Some time passed, I do not care to say exactly how much, before Ali returned to court. Though I rarely ventured outside the palace in those days, the odd rumour found its way back to me, and in the intervening period. Ali had opted to stay in the Jolly Boar Inn outside the city walls, and it just so happened that the innkeeper was a friend of a friend’s. The impression I was given was an exotic one: Ali stayed confined in his room, drinking heavily, singing, and enjoying all sorts of merriment without need of a companion.
At the same time as the tales of an alcoholic desert man started to reach my ears, Bouvard stumbled across the scrap of paper upon which Ali’s poem was written (he was absent at court on the day of Ali’s arrival, having spent the day in the chambers of his preferred mistress). I gathered this knowledge at dinner one evening.
“The Oriental’s verse was crude indeed,” Bouvard remarked to Johann, whose response made out that Ali – ‘the Oriental’ was their pejorative name for him – had been “equally crude in both appearance and manners.” Though I managed to hold my tongue, Felix Ambrose launched into a passionate defence of Ali’s verse, which he mixed with a polemic against the traditions of the romantics. The feud soon escalated, as was often the case, and in his usual manner Bouvard rose from his seat and glared at Ambrose, his eyes green with envy at the skill with which the man before him had pointed out the manifold flaws of Bouvard’s poetry (indirectly, of course), and pointed one of his silk clad arms at Ambrose.
“Let us see, then, if your deeds match the supposed quality of your verse,” Bouvard hissed. He strode over to Felix Ambrose, removed his right glove and hit the poet across the face three times before casting the glove to the ground. “I challenge you to a duel.”
There was complete silence in the room. It had been decades since there had been a duel of honour in the court, longer still since one in which both combatants had emerged from the incident alive. Ambrose’s terror was reflected in his face, the graveness of the situation apparent to him from the moment Bouvard uttered the terrible word. Failure to accept the challenge would mean losing his honour, the price for which was expulsion from the court. I feel it necessary at this point in the narrative to add a little word on the physique of the two poets in question: while it has been established that Bouvard was a tall and strapping man, not yet thirty, Felix Ambrose was quite the opposite: his was a portly physique, just slightly taller than Ali, and though broad his sedentary lifestyle rendered him a little hunched. Ambrose was a pallid man prone to dyspepsia.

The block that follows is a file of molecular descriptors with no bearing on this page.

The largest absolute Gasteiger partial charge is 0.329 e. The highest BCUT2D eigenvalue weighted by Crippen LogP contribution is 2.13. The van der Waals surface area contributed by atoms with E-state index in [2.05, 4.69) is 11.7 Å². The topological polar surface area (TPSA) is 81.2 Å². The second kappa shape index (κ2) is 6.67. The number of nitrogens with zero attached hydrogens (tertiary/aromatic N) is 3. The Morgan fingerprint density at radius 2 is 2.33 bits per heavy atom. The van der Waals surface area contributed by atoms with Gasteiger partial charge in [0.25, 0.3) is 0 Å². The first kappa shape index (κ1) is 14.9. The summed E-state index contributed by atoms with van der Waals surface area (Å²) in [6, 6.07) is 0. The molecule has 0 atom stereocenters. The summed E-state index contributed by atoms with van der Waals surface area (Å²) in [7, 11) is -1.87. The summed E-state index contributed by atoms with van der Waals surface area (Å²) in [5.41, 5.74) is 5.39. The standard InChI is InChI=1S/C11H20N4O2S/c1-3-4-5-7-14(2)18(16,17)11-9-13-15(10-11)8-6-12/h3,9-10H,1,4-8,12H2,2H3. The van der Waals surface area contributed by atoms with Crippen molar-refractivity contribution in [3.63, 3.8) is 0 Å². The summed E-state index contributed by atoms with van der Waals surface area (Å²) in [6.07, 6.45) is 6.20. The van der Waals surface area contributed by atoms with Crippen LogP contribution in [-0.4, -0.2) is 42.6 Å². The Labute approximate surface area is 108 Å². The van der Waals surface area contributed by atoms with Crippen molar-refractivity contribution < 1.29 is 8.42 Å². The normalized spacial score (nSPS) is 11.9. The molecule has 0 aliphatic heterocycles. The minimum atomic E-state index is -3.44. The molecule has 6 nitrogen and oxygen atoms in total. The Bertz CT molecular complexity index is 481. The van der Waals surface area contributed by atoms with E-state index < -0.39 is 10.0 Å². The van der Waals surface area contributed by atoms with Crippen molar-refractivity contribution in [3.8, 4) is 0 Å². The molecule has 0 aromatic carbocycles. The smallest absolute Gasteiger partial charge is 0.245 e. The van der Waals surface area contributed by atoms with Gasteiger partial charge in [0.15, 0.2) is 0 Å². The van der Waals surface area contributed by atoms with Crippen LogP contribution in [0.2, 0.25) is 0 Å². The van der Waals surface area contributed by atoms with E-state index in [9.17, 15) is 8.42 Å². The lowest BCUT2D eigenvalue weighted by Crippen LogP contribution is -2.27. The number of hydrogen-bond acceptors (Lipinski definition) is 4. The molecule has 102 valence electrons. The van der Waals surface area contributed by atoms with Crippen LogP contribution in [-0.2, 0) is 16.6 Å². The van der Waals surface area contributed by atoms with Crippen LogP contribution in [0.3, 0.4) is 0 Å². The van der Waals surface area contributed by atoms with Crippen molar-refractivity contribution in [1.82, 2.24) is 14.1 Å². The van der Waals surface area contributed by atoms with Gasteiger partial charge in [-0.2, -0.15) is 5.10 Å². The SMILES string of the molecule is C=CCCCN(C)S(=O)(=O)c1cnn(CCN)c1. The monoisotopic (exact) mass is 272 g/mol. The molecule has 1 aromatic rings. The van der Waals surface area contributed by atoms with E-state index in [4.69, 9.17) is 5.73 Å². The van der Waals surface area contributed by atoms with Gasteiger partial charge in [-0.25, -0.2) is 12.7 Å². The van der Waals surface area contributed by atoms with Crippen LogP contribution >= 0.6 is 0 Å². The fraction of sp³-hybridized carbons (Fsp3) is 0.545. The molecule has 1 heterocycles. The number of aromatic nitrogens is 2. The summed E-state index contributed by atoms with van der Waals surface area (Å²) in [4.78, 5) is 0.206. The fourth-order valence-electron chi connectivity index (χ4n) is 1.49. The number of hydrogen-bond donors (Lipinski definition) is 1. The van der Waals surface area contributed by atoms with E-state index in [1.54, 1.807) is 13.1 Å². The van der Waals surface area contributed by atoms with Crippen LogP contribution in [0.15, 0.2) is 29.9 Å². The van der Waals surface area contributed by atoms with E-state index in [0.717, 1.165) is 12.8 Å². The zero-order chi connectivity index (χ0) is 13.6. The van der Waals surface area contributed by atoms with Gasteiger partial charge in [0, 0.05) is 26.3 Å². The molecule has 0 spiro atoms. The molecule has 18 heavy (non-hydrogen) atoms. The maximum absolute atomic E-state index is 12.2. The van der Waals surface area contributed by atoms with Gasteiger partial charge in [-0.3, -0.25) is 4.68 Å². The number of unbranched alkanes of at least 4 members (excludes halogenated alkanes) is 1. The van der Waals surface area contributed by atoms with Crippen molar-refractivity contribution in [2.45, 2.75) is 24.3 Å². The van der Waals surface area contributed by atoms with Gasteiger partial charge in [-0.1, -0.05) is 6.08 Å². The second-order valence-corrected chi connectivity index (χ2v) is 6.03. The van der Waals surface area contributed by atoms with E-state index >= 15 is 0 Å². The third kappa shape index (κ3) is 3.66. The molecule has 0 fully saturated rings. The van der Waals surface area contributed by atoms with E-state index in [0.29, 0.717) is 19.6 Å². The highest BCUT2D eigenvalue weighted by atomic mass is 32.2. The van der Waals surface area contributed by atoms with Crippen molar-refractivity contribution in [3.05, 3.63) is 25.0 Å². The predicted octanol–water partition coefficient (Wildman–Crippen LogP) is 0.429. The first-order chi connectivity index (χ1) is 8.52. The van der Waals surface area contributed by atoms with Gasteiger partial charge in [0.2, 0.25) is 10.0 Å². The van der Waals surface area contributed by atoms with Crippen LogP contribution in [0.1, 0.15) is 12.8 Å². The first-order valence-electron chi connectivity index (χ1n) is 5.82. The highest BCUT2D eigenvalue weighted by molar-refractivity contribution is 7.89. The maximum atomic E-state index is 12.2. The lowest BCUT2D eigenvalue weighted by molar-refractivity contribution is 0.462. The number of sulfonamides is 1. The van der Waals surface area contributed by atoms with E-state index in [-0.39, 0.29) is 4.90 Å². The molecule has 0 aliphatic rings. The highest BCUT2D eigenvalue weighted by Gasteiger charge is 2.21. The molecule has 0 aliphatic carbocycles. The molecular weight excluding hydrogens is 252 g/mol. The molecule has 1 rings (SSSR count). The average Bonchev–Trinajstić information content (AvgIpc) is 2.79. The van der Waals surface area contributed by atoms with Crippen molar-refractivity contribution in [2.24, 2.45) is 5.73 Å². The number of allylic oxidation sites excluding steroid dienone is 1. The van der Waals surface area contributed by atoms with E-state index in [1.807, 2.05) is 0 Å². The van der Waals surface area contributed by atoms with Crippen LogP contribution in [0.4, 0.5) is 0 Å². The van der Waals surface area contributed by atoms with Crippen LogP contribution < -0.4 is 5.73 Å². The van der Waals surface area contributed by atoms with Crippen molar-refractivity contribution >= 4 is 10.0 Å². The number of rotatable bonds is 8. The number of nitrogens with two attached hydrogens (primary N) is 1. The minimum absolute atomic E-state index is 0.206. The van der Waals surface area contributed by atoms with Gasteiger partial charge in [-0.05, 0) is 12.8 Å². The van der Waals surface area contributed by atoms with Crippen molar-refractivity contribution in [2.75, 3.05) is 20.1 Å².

Being a civilised man, I refrained from watching the duel, but I am told it was a quick affair. Ambrose was hit in the upper thigh by the first of Bouvard’s lunges, and with that both of their seconds called for the duel to end. Ambrose stood up with the help of Bouvard, who shook his opponent’s hand – I do not doubt he was gleeful at his victory – and helped him to the infirmary.
Court became rather one-dimensional hereafter, as Ambrose’s recovery was long and protracted, and was at one point slowed by gangrenous complications, thus leaving Johann and Bouvard to push their own compositions down the King’s throat. Ali’s second visit to court occurred in the wake of the news of the duel (news of which spread, as one would expect, like wildfire across Varrock and then into the countryside, and eventually, I am told, became an item of gossip at the rather less impressive court of the Duke of Lumbridge).
Ali’s second visit to court was less remarkable than the first; not only was the man a familiar sight, he had also gone to considerable effort to make himself presentable. The innkeeper had clearly washed his robes and turban, while his beard was neatly shaven. Upon hearing of Ali’s arrival, the King ordered the Second Lieutenant of the Guard, who was complaining about the minutiae of the budget for the city guards, to be silent and delayed the business until the following day. I confess to being eager to see the man again.
Entering into the court, Ali prostrated himself as before, without having said a word, and placed before his head another scrap of paper. A guard carried it, without the due delicacy, to the King. The poem was as short as before.
The words that cut through one man’s soul and pride
Are more lasting than any endeavour;
And if a man uses his tongue to chide
He risks losing tongue and more, forever.
As per the previous encounter, the King paid the usual sum and Ali was on his way, likely to return to his heavy drinking. Though I have never been told as much, I strongly suspect that this second encounter with this fresh and innovative new poet, at a time when court poetry consisted solely of Johann and Bouvier, first gave the King the idea of inviting Ali to court.